U.S. bans Samsung Galaxy
Note 7 smartphones from air travel
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[October 15, 2016]
WASHINGTON (Reuters) - Samsung
Galaxy Note 7 smartphone devices will be banned from aircraft in the
United States starting on Saturday at noon EDT (1600 GMT) under an
emergency order, regulators said on Friday after numerous reports of the
devices catching fire.
Samsung Electronics Co Ltd <005930.KS> scrapped its flagship Galaxy Note
7 smartphone on Tuesday because of incidents where the phones began
smoking or caught fire, dealing a huge blow to its reputation. The
decision came after reports of fires in replacement devices prompted a
new round of warnings from regulators, phone carriers and airlines.
The order from the U.S. Transportation Department and other agencies
bars owners from carrying on the devices or stowing them in checked
baggage during flights.
"We recognize that banning these phones from airlines will inconvenience
some passengers, but the safety of all those aboard an aircraft must
take priority," said Transportation Secretary Anthony Foxx.
"We are taking this additional step because even one fire incident
inflight poses a high risk of severe personal injury and puts many lives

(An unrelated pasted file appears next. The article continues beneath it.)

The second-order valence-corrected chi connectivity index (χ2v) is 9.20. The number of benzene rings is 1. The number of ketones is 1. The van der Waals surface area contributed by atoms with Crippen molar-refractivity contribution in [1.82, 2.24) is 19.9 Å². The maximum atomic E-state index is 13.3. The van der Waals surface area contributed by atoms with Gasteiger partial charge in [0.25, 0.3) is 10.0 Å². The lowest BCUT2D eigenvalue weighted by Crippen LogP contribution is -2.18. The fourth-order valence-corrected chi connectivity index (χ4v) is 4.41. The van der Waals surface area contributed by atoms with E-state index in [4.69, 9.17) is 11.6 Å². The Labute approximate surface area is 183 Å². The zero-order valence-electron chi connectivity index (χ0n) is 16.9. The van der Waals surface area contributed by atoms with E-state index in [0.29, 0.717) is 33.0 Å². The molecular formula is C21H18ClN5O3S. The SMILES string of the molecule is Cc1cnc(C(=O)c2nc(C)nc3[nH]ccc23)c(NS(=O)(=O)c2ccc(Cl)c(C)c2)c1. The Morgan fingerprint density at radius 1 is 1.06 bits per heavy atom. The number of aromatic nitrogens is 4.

The Transportation Department warned that passengers who packed the
devices in checked luggage raised the risk of "a catastrophic incident."
"Anyone violating the ban may be subject to criminal prosecution in
addition to fines," the department said in a press statement.
The agency said that the phones might be confiscated from passengers
attempting to take them onboard, and that people found onboard with the
phones might face fines.
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An employee checks an exchanged Samsung Electronics' Galaxy Note 7
at company's headquarters in Seoul, South Korea, October 13, 2016.
In another statement issued late Friday, the department clarified that owners
who attempt to travel by air with Samsung Galaxy Note 7 devices would only be
The world's largest phone maker this week said it was also expanding a U.S.
recall of the fire-prone model to a total of 1.9 million Note 7 phones,
including the 1 million Galaxy Note 7s it recalled on Sept. 15.
The U.S. Consumer Product Safety Commission said on Thursday the Note 7's
battery "can overheat and catch fire, posing serious fire and burn hazard to
It added that Samsung had received 96 reports of batteries in Note 7 phones
overheating in the United States, including 23 new reports since the Sept. 15
(Reporting by David Shepardson and Diane Bartz; Editing by Tom Brown and Richard
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